Like any other item of machinery with moving parts, machine guns need regular lubrication to allow them to function at their best, with minimal damage to their working parts. To this end one of the essential accessories for most weapons is an oil bottle. This example is the ‘Oil Bottle, MG Mk 1’:imageThese bottles were first issued in WW1 when they were known as ‘Can, Oil, Guns Lewis & Vickers’. As this suggests, they were used with a variety of British Medium and Heavy machine guns including Vickers, Besa and Lewis guns. The bottle is made of soldered tin plated steel, with a screw cap at one end of the top:imageThis opens to reveal an oil brush secured to the cap:imageThis allowed the oil to be carefully brushed onto those parts of the mechanism that needed lubrication, larger areas were cleaned by applying the oil to a piece of cleaning cloth and rubbing it over the required area. The base of the bottle has a manufacturer’s mark of ‘CWS B’:imageMy guess is that this is the Co-Operative Wholesale Society. Daily cleaning of the Vickers Gun was set out in the Small Arms Training Pamphlet No7:

The outside of the gun will be cleaned daily and all parts of the mechanism that can be reached without stripping will be wiped over with an oily rag. The inside of the barrel will be left oily. On completion of daily cleaning the gun will be inspected both for cleanliness and damage. In examining the barrel the mirror reflector will be used.

The oil bottle was used up until the withdrawal of Vickers Machine guns from service and is part of the equipment carried in the spares case we looked at here; this bottle adds another useful element to what is still a relatively new area of collecting for me.

1925 Pattern Water Bottle Carrier

Many items of RAF 1925 pattern webbing are identical to their later RAF 1937 pattern equivalents- cross straps, brace attachments and tonight’s object, water bottle carrier, were identical. This then presents problems and opportunities for the collector; these items can be found for very low prices misidentified as 37 pattern items, but the collector needs to know what he is looking at, and how to identify the earlier pattern items. This water bottle carrier is of the sleeve type:imageThis design had been used on a number of cavalry webbing sets by Mills before it was adopted for the 1925 pattern set, however it was the lack of any water bottle covers but drab that led to the design being used by the RAF, allowing them to hide the water bottle and present a wholly blue grey finish. The sleeve design was ironically then adopted by the army in WW2 as it was cheaper and easier to manufacture. Basically the design has a single piece of webbing that wraps around the bottle, with a strap that passes across the base:imageWhich ends in two buckles at the top to allow it to be fastened to the rest of the webbing set:imageTo positively identify the carrier as 25 pattern though, it needs to be turned inside out to view the markings:imageThese have the ‘Air Ministry’ crown and markings and a date of 1939 (it is slightly clearer in real life). As the RAF didn’t start using 37 pattern webbing until 1941 at the earliest, this carrier can be positively identified as 25 pattern webbing. The inside of the carrier also has the original airman’s number:imageThe number appears to be 2353415 which was a number from a batch of National Service Airmen taken on at Padgate in 1947, suggesting that either the cover had been languishing in a store for eight years or had been reissued. Indeed due to the similarity in appearance between 1925 and 1937 pattern webbing, they were mixed and matched for years, with no one seeming to care what an airman was issued as long as it was functional.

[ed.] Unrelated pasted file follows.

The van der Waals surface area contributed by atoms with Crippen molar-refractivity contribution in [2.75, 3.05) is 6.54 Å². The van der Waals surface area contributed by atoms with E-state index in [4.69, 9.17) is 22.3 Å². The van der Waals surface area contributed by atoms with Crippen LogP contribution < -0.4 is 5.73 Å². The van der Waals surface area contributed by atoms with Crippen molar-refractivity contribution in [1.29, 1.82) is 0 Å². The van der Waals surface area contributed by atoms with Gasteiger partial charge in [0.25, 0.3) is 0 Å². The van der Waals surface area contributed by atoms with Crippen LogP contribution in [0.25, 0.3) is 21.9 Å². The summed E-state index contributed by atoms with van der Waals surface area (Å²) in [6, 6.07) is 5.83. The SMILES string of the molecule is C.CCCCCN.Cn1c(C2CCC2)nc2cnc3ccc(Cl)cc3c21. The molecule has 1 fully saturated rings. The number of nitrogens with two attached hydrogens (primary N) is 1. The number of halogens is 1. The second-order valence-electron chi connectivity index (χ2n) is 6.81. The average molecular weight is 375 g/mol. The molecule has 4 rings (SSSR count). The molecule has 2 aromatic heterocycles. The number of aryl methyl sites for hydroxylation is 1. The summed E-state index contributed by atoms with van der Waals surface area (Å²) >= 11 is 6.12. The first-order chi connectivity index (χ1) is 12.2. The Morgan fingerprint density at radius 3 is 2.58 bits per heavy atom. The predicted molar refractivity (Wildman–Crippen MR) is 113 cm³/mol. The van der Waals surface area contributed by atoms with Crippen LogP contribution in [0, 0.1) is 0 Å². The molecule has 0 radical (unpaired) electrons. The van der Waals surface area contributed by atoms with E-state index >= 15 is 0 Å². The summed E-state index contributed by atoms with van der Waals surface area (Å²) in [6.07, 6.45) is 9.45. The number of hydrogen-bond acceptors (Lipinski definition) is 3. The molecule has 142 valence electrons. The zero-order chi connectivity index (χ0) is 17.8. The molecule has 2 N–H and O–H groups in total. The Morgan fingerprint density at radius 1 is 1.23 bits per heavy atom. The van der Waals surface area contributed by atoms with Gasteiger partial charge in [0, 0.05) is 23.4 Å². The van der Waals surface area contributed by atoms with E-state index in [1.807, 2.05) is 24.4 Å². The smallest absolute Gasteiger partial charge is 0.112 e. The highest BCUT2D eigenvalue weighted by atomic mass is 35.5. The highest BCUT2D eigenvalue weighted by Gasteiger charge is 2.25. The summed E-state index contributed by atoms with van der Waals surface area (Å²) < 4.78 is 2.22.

SRD Rum Jar

My thanks go to Colin Wright for helping me find tonight’s object. One of the iconic objects of the First World War is the SRD Rum Jar, seen in many trench photographs:imagesThis example is a stoneware jar, standing about 16” high:imageOn the neck of the jar is impressed the letters SRD:imageThese stood for ‘Supply Reserve Depot’ but were often said to represent ‘Seldom Reaches Destination’ or ‘Soon runs Dry’. There has been much debate on what exactly the letters SRD stood for, but the following auction listing of surplus stock after WW1 seems to offer (hopefully) definitive proof:sr14This jar has a makers mark of ‘Hunts Patent, Liverpool’:imageThe top of the jar has the spout, which would have been filled with a cork and then waxed to keep the contents secure:imageWhilst most frequently associated with rum, the jars were used for any number of liquids, including lime juice used to help prevent scurvy amongst troops through a lack of vitamin C. The following description of the jars is from 53/Gen.No./5503 Handbook of Specifications for Supplies, 1915:App0393_zpsoxxbi4nxThese jars continued in use into the Second World War and beyond, and this description comes from ‘The Malayan Experience’